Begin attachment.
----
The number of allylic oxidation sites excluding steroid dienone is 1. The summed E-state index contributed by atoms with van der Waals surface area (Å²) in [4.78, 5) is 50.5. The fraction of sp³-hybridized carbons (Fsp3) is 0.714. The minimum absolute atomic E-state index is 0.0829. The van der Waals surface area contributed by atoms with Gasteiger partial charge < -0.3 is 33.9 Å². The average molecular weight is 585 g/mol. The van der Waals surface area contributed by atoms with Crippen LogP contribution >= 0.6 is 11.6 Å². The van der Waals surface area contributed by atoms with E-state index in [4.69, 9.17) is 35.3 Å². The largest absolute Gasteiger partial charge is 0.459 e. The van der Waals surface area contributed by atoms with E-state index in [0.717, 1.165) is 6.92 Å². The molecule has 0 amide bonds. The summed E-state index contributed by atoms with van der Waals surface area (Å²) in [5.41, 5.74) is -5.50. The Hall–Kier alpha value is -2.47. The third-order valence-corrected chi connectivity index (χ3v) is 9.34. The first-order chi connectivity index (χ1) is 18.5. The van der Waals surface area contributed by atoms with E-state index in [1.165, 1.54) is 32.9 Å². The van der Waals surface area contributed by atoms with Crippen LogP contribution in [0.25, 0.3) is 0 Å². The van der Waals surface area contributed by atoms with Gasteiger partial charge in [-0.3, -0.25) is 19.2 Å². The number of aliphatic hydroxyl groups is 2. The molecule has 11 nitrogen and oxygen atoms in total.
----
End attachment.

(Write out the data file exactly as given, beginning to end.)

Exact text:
The number of allylic oxidation sites excluding steroid dienone is 1. The summed E-state index contributed by atoms with van der Waals surface area (Å²) in [4.78, 5) is 50.5. The fraction of sp³-hybridized carbons (Fsp3) is 0.714. The minimum absolute atomic E-state index is 0.0829. The van der Waals surface area contributed by atoms with Gasteiger partial charge < -0.3 is 33.9 Å². The average molecular weight is 585 g/mol. The van der Waals surface area contributed by atoms with Crippen LogP contribution >= 0.6 is 11.6 Å². The van der Waals surface area contributed by atoms with E-state index in [4.69, 9.17) is 35.3 Å². The largest absolute Gasteiger partial charge is 0.459 e. The van der Waals surface area contributed by atoms with E-state index in [0.717, 1.165) is 6.92 Å². The molecule has 0 amide bonds. The summed E-state index contributed by atoms with van der Waals surface area (Å²) in [5.41, 5.74) is -5.50. The Hall–Kier alpha value is -2.47. The third-order valence-corrected chi connectivity index (χ3v) is 9.34. The first-order chi connectivity index (χ1) is 18.5. The van der Waals surface area contributed by atoms with E-state index in [1.165, 1.54) is 32.9 Å². The van der Waals surface area contributed by atoms with Crippen LogP contribution in [0.25, 0.3) is 0 Å². The van der Waals surface area contributed by atoms with Gasteiger partial charge in [-0.3, -0.25) is 19.2 Å². The number of aliphatic hydroxyl groups is 2. The molecule has 11 nitrogen and oxygen atoms in total.